Solution Pattern: Using Change Data Capture for Stack Modernization


Introduction for the architecture of this solution pattern.

1. Common Challenges when Extending Stack Capabilities

To better explain and detail the reasons for the existence of this solution pattern we’ll picture some common needs and challenges amongst organizations that already have production systems and seeks innovation and modernization.

1.1. Distributed Systems and Data Access

In a distributed system it’s common to have services that must use data owned by other services to deliver its capabilities.

First challenge

Currently, there is a production legacy retail service that persists all sales and inventory data in a single database. The challenge is now to deliver a cashback capability that is highly dependent on the retail data, leveraging modern technology and architecture design best practices.

At a first glance, a simple solution to such complex problem would be to implement the cashback service with its own database for cashback domain data, and directly accessing retail database to obtain and update sales information.

incorrect db access

Unfortunately, this is an anti-pattern for data access and management in a distributed architecture. Multiple services should not consume and change data directly in databases owned by other services.

1.2. The need to store data in multiple data stores

Another modernization challenge is enhancing search capabilities in huge set of data, improving efficiency by increasing search response time, reducing number of disk accesses, using efficient search algorithms and being able to scale according to demand. To address such problem, we could complement the retail service by adding a search index like Elasticsearch.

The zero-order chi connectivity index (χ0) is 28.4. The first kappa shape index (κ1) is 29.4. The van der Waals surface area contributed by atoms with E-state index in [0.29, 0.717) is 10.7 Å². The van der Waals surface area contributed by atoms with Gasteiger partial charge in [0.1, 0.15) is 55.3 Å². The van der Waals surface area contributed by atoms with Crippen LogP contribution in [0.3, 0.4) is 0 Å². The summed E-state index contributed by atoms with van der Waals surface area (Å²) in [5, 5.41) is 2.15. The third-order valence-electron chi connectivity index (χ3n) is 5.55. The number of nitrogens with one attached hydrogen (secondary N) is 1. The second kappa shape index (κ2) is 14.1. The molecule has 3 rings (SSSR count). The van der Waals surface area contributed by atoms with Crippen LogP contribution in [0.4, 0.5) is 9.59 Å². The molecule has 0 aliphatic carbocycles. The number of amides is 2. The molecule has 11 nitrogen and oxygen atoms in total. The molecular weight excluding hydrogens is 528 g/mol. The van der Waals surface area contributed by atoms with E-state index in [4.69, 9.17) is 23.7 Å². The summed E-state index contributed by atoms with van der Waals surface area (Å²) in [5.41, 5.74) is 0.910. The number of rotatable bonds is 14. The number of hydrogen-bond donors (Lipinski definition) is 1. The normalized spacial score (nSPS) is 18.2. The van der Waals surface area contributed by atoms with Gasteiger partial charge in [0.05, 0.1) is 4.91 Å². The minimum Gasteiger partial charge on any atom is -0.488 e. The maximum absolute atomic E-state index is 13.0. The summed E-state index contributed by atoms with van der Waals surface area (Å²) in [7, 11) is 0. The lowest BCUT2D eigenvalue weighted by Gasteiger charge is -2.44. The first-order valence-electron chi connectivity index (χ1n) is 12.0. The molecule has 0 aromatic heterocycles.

Second challenge

In other to start consuming search capabilities from tools like Elasticsearch, the first step is to feed data into the tool’s index. This process is called indexing. All the queryable data needs to be pushed to the tool’s storage, the index (Apache Lucene).

The production stack is based on the retail service that currently persists data to a single database. The challenge is to make all the retail data searchable through a tool like Elasticsearch.

One could think about changing the service to push the data not only to its own database, but also to ElasticSearch. It becomes a distributed system where the core data operations are no longer handled in single transactions. Be aware: this is yet another anti-pattern, called dual write.